« Remembering | Rugby World Cup Blogs »

A Glimpse of Slick

12 October, 2003 11:32 PM

slick.jpgThe following is a journal entry (slightly edited) from a short term mission trip taken in January 2002 to the Philippines.

We called him 'Slick'.

We first noticed Slick hovering around the edge of the large group of children we were participating in a sports day with. There was something different about him. It was his big eyes and lopsided smile that first made me notice him. But as I watched him I began to realise that there was something else underneath that drew me to him.

There was a certain 'wildness' about little Slick. He was very dishevelled looking. Bare feet, dirty shorts and t-shirt, hair poking up everywhere. His face was covered in grime from the street and his legs had open sores on them. He must have been about 5 or 6 years old, but he had a hardened look to him.

He didn't stop moving. He paced backwards and forwards around the edge of the group like an animal that wasn't quite tame. He was drawn to the group, seeming to want the social contact, yet he would not join it. Every time someone approached he would scamper away....

His eyes fascinated me. They were a deep dark chocolate brown in colour, slightly bigger than most of the other children. But unlike those of the other kids they would not look directly into mine — or anyone elses for that matter.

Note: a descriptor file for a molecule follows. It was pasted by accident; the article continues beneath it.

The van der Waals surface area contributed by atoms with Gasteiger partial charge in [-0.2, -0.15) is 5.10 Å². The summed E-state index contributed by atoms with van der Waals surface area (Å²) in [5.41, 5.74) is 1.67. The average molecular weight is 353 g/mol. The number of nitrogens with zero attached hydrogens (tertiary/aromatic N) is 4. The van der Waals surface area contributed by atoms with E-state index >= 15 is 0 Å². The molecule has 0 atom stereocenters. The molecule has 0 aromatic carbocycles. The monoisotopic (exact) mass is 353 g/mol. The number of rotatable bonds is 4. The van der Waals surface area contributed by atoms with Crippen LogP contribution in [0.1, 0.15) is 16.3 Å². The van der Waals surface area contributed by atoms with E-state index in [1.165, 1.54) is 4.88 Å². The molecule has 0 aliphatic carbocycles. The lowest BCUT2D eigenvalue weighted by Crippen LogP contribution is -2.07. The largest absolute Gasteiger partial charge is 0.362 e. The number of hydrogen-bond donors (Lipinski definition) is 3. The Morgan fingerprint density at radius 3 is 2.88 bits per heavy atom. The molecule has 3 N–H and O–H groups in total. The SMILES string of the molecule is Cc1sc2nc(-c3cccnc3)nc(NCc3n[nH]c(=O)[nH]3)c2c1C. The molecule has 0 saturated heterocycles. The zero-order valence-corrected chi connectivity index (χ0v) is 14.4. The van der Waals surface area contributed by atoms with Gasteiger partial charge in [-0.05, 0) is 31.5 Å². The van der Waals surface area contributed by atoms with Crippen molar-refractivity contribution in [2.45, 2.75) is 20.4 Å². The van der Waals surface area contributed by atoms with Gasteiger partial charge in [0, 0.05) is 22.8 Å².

The other children noticed him around the same time that we did and it was then that the teasing began. Some of the local kids seemed to know him and were quick to begin to taunt this easy target. It started with the throwing of a few words but soon progressed to the throwing of objects yet he continued to circle us.

Members of the team were quick to place themselves between the group and Slick and put a stop to the teasing. On turning to Slick and in attempting to make contact to see if he was ok it soon became evident that the teasing was probably the least of his worries.

At first he wouldn't let us near. Maybe it was because we were big and white — so different to everyone else of the street — or maybe it was because he didn't let anyone close. After a lot of smiling, coaxing and offering of food some trust was built and he let us close.